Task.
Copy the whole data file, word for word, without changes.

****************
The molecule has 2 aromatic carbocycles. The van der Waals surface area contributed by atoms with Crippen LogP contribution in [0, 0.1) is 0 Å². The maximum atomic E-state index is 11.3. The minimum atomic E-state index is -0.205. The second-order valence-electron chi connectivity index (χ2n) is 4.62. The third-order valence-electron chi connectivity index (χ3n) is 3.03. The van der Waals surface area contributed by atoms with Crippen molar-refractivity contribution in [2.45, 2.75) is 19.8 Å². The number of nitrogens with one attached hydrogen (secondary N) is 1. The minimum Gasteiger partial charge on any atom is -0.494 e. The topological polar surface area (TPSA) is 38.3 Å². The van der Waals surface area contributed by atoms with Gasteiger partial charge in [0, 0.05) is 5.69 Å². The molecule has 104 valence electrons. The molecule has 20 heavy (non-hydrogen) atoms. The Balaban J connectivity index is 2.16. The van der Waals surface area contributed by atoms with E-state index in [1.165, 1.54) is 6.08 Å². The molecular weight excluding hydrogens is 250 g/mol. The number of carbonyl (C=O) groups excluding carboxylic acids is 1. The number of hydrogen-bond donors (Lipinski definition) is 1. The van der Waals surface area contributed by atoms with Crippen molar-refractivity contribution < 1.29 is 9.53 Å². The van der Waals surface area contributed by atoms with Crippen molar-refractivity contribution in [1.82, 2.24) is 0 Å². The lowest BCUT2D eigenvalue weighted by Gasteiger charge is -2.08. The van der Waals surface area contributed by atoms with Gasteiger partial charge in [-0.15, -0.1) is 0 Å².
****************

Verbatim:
The molecule has 2 aromatic carbocycles. The van der Waals surface area contributed by atoms with Crippen LogP contribution in [0, 0.1) is 0 Å². The maximum atomic E-state index is 11.3. The minimum atomic E-state index is -0.205. The second-order valence-electron chi connectivity index (χ2n) is 4.62. The third-order valence-electron chi connectivity index (χ3n) is 3.03. The van der Waals surface area contributed by atoms with Crippen molar-refractivity contribution in [2.45, 2.75) is 19.8 Å². The number of nitrogens with one attached hydrogen (secondary N) is 1. The minimum Gasteiger partial charge on any atom is -0.494 e. The topological polar surface area (TPSA) is 38.3 Å². The van der Waals surface area contributed by atoms with Gasteiger partial charge in [0, 0.05) is 5.69 Å². The molecule has 104 valence electrons. The molecule has 20 heavy (non-hydrogen) atoms. The Balaban J connectivity index is 2.16. The van der Waals surface area contributed by atoms with E-state index in [1.165, 1.54) is 6.08 Å². The molecular weight excluding hydrogens is 250 g/mol. The number of carbonyl (C=O) groups excluding carboxylic acids is 1. The number of hydrogen-bond donors (Lipinski definition) is 1. The van der Waals surface area contributed by atoms with Crippen molar-refractivity contribution < 1.29 is 9.53 Å². The van der Waals surface area contributed by atoms with Crippen molar-refractivity contribution in [1.82, 2.24) is 0 Å². The lowest BCUT2D eigenvalue weighted by Gasteiger charge is -2.08. The van der Waals surface area contributed by atoms with Gasteiger partial charge in [-0.15, -0.1) is 0 Å².